It is imperative that we, as a community, begin to demystify the misconceptions that have kept us dependent on archaic and obsolete models of campus safety in order to establish a clear and progressive campus and community environment we wish to see prosper that is celebratory and reflective of our true diversity.
However, by drawing from my own personal outreach samples as well as from discussions I have had with fellow students, friends, and colleagues, there seems to be a general concern around the question of safety and security while discussing what “Cops Off Campus” truly means.
In an open letter addressed to U of T President Meric Gertler, students and faculty members made the case that “an institution premised on fear, domination, force does not make U of T safe.” Conversely, if we establish that the concern is safety for all, then why do we not push for safer and more meaningful security for us all?
“Cops Off Campus” seeks to visualize a new way forward from outdated policing as we know it. From the adoption of meaningful and safer student mental health services, to addressing cases on gender-based violence, sexual harassment, and other cases that involve the need for investigation, there are more student effective means and ways in which we can establish a safer campus environment for all, and just not for the few.
Campus police are called to open locked classrooms after hours, operate the lost and found, and chase away people who are experiencing homelessness from trying to find a place to warm up; these campus police duties could be performed by other organizations.
Contemporarily, in response to waves of transformation, resistance, and collective social responsibility, we are being led to believe that change is ‘radical’ and that ‘radical’ is a bad word –– but only when disrupting hegemonic dominant discourses. Let us take a moment to imagine what it would look like if the university invested the funds that go to Campus Police on meaningful and sustainable support for mental health and wellness, anti-carceral community safety initiatives, alternate emergency response services, and more.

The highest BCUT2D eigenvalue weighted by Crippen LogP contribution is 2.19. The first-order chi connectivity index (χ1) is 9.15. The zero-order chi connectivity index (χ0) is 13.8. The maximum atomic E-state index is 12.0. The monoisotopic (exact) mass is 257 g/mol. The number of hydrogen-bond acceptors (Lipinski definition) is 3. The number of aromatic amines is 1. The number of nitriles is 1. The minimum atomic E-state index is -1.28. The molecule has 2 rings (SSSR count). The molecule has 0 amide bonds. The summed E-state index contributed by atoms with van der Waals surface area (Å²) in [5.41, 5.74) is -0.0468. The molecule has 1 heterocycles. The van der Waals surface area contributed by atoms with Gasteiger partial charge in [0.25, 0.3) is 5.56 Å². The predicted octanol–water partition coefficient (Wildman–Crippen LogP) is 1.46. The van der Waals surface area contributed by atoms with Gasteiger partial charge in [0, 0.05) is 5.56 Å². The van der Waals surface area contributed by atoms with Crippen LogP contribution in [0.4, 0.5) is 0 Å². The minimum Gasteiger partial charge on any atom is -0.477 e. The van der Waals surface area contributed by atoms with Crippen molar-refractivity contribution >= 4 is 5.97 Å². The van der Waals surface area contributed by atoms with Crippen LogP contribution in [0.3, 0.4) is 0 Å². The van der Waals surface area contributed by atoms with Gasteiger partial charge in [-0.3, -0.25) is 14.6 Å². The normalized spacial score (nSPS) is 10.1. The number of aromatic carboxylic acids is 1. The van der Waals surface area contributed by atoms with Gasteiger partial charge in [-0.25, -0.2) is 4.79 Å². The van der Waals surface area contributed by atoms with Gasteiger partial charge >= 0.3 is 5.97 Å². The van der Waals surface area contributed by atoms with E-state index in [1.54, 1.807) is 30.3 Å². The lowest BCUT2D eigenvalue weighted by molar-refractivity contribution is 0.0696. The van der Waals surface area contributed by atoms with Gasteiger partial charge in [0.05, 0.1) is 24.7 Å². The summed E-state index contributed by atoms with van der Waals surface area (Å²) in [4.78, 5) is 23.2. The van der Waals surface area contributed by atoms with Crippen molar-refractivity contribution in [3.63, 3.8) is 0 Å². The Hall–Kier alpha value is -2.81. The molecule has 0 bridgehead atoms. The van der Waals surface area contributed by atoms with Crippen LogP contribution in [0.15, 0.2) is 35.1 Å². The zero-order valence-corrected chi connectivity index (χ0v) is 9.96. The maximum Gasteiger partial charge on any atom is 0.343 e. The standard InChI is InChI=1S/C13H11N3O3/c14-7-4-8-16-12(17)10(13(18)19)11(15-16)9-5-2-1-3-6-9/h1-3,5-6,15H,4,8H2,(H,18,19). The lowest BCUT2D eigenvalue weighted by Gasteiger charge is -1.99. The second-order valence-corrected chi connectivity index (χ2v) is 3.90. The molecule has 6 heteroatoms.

Contextually, allyship and solidarity statements are not trending key words or a simple hashtag, but a stance we must choose if we are truly anti-racist and anti-colonial in our practices. I use the term ‘anti’ because there is no space in between. Choosing intentionally and vehemently to be anti-racist is an act of true solidarity.
Equally so, ‘racist’ should not be viewed as a fixed label or identity, nor should it be taken as an insult heavier than the action at hand. Rather, it is the prevailing attitudes, implicit biases, and deep-seated systemic prejudices that we must unlearn and constantly challenge. “Cops Off Campus” means re-imagining a safer campus for us all, community collaboration, radical change, and moving forward together.
May we all have had a critically reflective Black History Month. Let us continue to create more spaces to learn through the unlearning of misconceptions that perpetuate anti-Blackness and other forms of systemic oppression on campus, in our communities, and ideally, Canada at large.
Lwanga Gasuza Musisi is a fourth-year doctoral candidate at the Department of Social Justice Education at the Ontario Institute for Studies in Education. He is currently serving his second term in office as the UTGSU’s university governance commissioner.